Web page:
You may think I’m overreacting. After all, it’s not like they were using doctors to sell cigarettes. But no matter how I tried, I just couldn’t see it as anything other than a PR stunt. One that used very poor, very isolated people to make Tropicana look like heroes.

What’s amazing is that the Whopper Virgins campaign got slammed for doing something similar months earlier.

In the end, maybe feel-good tactics do benefit some people. But the only reason advertisers change their marketing is always the same: profits.

Maria Soklis, Vice President and Chief Operating Officer of Kia Canada had this to say about their new  campaign:

“Drive Change will be the conduit to heightening our brand awareness by reaching out to establish an emotional connection with consumers through both traditional and social media, thus differentiating Kia from other automotive manufacturers.”

The key word is “consumers.” Not people mind you, but potential customers.

If you think Pepsi or Kia or Dove is a beneficent company, chances are you’ll buy their brand next time you’re in the market.

And perhaps their competitors don’t deserve your money. But that doesn’t mean they do, either.

Book Review: Born On A Blue Day

Born On A Blue Day: Inside The Extraordinary Mind of an Autistic Savant is the story Daniel Tammet.

The Raleigh News & Observer calls it “Remarkable, revealing, and nearly flawless.”
“Honest, eloquent” raves The Cleveland Plain Dealer.
“Yawn.” – Me

Turns out his autism is plain old Asperger’s syndrome.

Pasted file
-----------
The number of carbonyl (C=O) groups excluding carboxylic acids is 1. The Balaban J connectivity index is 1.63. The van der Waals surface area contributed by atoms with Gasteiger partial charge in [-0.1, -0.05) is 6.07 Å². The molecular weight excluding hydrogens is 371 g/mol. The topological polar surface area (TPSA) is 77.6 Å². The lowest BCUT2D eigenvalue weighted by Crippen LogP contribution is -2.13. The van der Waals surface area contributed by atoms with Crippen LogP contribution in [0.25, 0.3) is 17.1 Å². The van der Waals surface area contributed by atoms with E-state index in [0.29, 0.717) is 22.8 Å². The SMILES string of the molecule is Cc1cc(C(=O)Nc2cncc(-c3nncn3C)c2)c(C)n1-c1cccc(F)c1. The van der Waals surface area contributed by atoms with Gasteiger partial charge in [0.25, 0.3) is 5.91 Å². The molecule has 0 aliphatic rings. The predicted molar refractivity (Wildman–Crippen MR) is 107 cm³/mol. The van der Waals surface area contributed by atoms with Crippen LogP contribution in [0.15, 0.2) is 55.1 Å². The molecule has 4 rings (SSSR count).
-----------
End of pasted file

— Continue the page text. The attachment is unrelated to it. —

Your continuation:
Big whoop.

Try growing up with four siblings, four of whom have Asperger’s. Only no one’s heard of Asperger’s yet, so you think that you’re the freak.

With my steady job, ability to make eye contact and lack of criminal record, I’ve been the object of ridicule in my family for years.

My sister Janet was the Acid Queen of Yorkville in the ’60s. She and her husband made LSD in their bathtub, and kept $100 bills stacked in the freezer.

At least it wasn’t body parts.

She got busted eventually, of course. When the RCMP arrested her, she demanded to go to the washroom – alone – and calmly flushed the evidence down the toilet.

(I, on the other hand, couldn’t bring home stickers I found at school without tearfully confessing to my parents.)

Twenty years later she was busted again, this time for bilking the Old Age Pension.

Apparently she took the names of dead people from gravestones and used their I.D. I say “apparently” because we’ve never discussed it; I found out from co-workers who saw it on the news.